of my daring
my bravery in simply existing
[ Photo Blog #61 ]
I have previously blogged photographs of the Belgian City of Bruges (q.v.) 3 months ago on August 14th. I made a further long weekend visit there the following year, and present below a different set of photographs of its stunning views, architecture and history . . .
[ Photo Blog #60 ]
Westonbirt Arboretum can be found near the historic market town of Tetbury in Gloucestershire, England. It is the UK’s National Arboretum, managed by the Forestry Commission, and is perhaps the most important and widely known arboretum in the United Kingdom. The arboretum’s 18,000 specimen trees and shrubs sourced from all over the globe provide a remarkable place for people to enjoy and learn about trees. It has 17 miles of marked paths which provide access to a wide variety of rare plants.
When I visited there in 2003 there happened to be an exhibition of what, only in the broadest sense, could be called ‘garden sculpture’. I offer below some of my photographs taken at the time . . .
[ Photo Blog #59 ]
The Black Isle lies in North-East Scotland. It is said to derive its name from the fact that, since snow hardly ever lies there in winter, the promontory looks black while the surrounding country is white. However, contrary to its name, the Black Isle is not in fact an island. It is a peninsula, surrounded on three sides by water, with Cromarty Firth to the north, Beauly Firth to the south and the Moray Firth to the east. The nearest large centre of population is Inverness.
The area has long been famous for its rich agricultural farming land. It is also well known as a great place to enjoy wildlife – from dolphins to deer, from osprey to otters, from seals to Scots Pine. The peninsula is steeped in history, with castles, cairns and even a cathedral and three museums. Wherever you look there are beautiful views – if you discount the many oil rigs which are often moored in the firths for servicing purposes. Ben Nevis can be seen to the west on a clear day, and a network of quiet roads and forest tracks make the area easy to explore.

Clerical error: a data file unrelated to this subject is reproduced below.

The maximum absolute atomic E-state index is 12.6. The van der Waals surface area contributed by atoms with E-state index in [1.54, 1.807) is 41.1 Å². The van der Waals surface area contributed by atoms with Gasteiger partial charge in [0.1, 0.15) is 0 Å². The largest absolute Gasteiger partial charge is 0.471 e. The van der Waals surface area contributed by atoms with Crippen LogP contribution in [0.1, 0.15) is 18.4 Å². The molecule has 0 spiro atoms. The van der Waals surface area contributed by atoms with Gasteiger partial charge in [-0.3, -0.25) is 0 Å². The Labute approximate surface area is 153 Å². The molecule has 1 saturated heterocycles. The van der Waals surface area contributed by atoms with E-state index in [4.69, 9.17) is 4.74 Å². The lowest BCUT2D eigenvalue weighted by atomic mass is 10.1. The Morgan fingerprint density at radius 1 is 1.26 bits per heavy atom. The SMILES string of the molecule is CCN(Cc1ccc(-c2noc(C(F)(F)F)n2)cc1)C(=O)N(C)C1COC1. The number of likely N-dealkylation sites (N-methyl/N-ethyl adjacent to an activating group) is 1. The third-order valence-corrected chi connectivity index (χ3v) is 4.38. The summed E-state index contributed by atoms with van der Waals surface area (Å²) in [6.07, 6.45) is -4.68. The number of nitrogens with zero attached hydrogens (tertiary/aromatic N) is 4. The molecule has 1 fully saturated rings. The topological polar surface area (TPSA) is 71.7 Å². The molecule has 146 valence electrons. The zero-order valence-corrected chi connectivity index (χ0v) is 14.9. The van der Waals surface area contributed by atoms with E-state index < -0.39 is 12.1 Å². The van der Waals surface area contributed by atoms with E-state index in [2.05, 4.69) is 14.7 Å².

CHANONRY POINT: A famous place for spotting the Moray Forth dolphins from the shore. ( the photo of dolphins below was taken here, but it is from a postcard as my own attempt to photograph them just managed to capture a fin!). On the opposite side of the firth from here is the historic military base of Fort George.
( Notes adapted from ‘Visit Scotland, black-isle.info, wikipedia )
My photographs are from a visit I made to the area in 2003.
[ Photo Blog #58 ]
Canterbury is a cathedral city of great historical importance in the history of the British Isles. It is situated in the county of Kent in south-east England, and, following the murder of Thomas à Becket in the cathedral in 1170, it has been a highly significant place of pilgrimage. Ancient walls, originally built by the Romans, encircle the medieval centre of the city, and many cobbled streets and timber-framed houses remain. The Cathedral, founded in 597 A.D., is the headquarters of the Church of England and the Anglican Communion. It incorporates both Gothic and Romanesque elements in its stone carvings and stained-glass windows. The photographs below were all taken by me in and just off the main High Street on a visit in May 2003.